Strat Plus

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The Strat Plus is a series of electric guitars made by Fender from 1987 to 1999.[1] It is also the name of a specific guitar model made by the same company. The guitars are a variation of the Fender Stratocaster model. There were three models in the Strat Plus series; the Plus, the Plus Deluxe which was introduced in 1989, and the Ultra, introduced in 1990.

Strat Plus Model[edit]

A black Fender Strat Plus from 1989 with Gold Lace Sensors and a rosewood fingerboard

The Strat Plus model was introduced in 1987 as an upgraded version of the mid-1980s American Standard Stratocaster (first introduced in 1986) featuring three Gold Lace Sensor pickups (used by Eric Clapton, Jeff Beck and Buddy Guy), Fender/Wilkinson needle-bearing roller nut (changed to the LSR nut in 1993), Sperzel locking machine heads (later models came with Schaller staggered locking tuners), a TBX tone control for the middle and bridge pickups and a Hipshot Tremsetter.[2][3] The Strat Plus was the highest end production model next to Fender Custom Shop guitars. Models were available with both maple and rosewood fretboards.

Strat Plus Deluxe Model[edit]

The Strat Plus was followed by the Strat Plus Deluxe of 1989,[4] the same guitar except for the addition of an optional white pearloid pickguard (certain Deluxe Pluses came with a brown tortoise shell scratchplate), a Blue Lace Sensor in the neck, a Silver Lace Sensor in the middle, a Red Lace Sensor in the bridge and an optional Fender/Floyd Rose locking bridge.

During the first two years of production, the Strat Plus Deluxe guitar came with a Gold Lace Sensor in the neck position, a Silver Lace Sensor in the middle position and a Blue Lace Sensor in the bridge. It also featured an American 2-point tremolo, with the Deluxe pop-in bridge becoming a common option between 1989 and 1993.

Discontinued in 1999, the Strat Plus and Deluxe Strat Plus guitars were replaced by the Fender American Deluxe Series models that were introduced in 1998.

Strat Ultra Model[edit]

Pickguard of a Fender Strat Ultra, showing the three types of Lace Sensor pickups, and the 3-way switch for the bridge pickups.

The Strat Ultra featured an alder body with ash veneers and flamed maple top, and Lace Sensor pickups. Some models featured an aged white pearloid pickguard, others a regular aged white pickguard. Early versions had an American 2-point bridge, later versions were delivered with either a Deluxe pop-in bridge or a Fender Deluxe locking tremolo assembly. It was the first post-CBS era Fender guitar to feature an ebony fingerboard with abalone dot position markers (some earlier models came with regular white dots). Introduced in 1990, it was discontinued in 1997.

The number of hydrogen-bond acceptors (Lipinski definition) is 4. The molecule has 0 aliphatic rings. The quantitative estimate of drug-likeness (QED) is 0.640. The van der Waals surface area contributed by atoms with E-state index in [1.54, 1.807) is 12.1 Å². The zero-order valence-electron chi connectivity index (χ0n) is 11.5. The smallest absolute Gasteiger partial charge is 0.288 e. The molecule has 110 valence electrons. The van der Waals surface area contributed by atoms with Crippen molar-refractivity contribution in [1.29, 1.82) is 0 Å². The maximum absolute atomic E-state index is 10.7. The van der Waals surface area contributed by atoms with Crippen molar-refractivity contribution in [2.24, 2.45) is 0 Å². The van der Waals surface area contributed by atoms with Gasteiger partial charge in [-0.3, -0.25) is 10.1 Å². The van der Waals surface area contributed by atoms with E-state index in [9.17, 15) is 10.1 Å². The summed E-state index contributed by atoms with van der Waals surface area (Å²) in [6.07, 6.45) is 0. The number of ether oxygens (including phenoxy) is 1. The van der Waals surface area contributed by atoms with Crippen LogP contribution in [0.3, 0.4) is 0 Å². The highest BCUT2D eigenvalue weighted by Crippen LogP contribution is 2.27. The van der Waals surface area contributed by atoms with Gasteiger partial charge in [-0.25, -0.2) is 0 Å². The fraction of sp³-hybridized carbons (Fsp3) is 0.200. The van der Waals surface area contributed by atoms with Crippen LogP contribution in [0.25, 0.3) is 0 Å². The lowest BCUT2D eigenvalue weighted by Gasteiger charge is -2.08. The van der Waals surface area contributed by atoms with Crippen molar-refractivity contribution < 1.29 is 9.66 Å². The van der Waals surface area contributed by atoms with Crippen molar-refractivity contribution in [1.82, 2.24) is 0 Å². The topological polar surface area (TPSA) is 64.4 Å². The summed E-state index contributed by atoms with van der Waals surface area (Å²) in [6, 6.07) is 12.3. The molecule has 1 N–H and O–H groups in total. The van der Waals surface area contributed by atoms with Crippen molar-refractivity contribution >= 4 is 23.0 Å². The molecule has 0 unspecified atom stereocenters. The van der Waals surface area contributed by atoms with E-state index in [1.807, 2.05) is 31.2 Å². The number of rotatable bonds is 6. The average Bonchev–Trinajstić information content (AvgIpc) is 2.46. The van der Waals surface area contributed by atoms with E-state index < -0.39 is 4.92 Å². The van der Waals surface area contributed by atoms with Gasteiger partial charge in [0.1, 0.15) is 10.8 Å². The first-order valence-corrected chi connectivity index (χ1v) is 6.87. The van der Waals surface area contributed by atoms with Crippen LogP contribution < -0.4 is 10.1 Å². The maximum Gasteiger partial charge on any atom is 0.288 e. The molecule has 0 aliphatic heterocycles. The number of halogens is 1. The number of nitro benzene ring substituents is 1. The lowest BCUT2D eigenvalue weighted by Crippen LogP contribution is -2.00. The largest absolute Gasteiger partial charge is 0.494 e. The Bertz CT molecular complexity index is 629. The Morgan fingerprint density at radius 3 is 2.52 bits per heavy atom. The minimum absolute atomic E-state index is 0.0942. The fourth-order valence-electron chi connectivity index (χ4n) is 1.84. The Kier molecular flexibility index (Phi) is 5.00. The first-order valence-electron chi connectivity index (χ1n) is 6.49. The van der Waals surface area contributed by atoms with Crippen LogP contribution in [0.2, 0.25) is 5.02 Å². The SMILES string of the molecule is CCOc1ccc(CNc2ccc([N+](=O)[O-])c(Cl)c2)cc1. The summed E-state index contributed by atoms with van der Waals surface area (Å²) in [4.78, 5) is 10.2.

Unlike the Plus and Deluxe Plus, which featured Sperzel tuners, the Strat Ultra was the first guitar to feature Schaller staggered locking machine heads. Anyhow it is common to find Sperzel tuners on older Strat Ultra and Plus Deluxe models can feature Schaller locking tuners too.

This model has a dual Red Lace Sensor pickup in the bridge position and a single Lace Sensor pickup in each of the middle (Gold) and neck (Blue) positions. In addition to the standard Stratocaster 5-way pickup selector switch, these guitars include a TBX tone circuit for the middle/bridge pickups, and a 3-way "mini-toggle" that allows the dual Lace Sensor to be operated with the two sensors in series (double coil pick-up, middle position) or as a single-coil pickup (top and bottom positions). Because the 5-way pickup selector is wired to enable both the neck and bridge pickups in the middle position, unlike a standard Stratocaster which only enables the middle pickup, the total combination of pickup selections available is eleven. Some earlier Strat Ultras came with a Silver Lace Sensor in the middle position.

The Strat Ultra was manufactured between 1990 and 1997[5] and replaced by the Fender American Deluxe Series models in 1998. Its operation and pickup configuration are similar to the Fender Telecaster Plus and Jeff Beck Stratocaster guitars, manufactured roughly during the same period.

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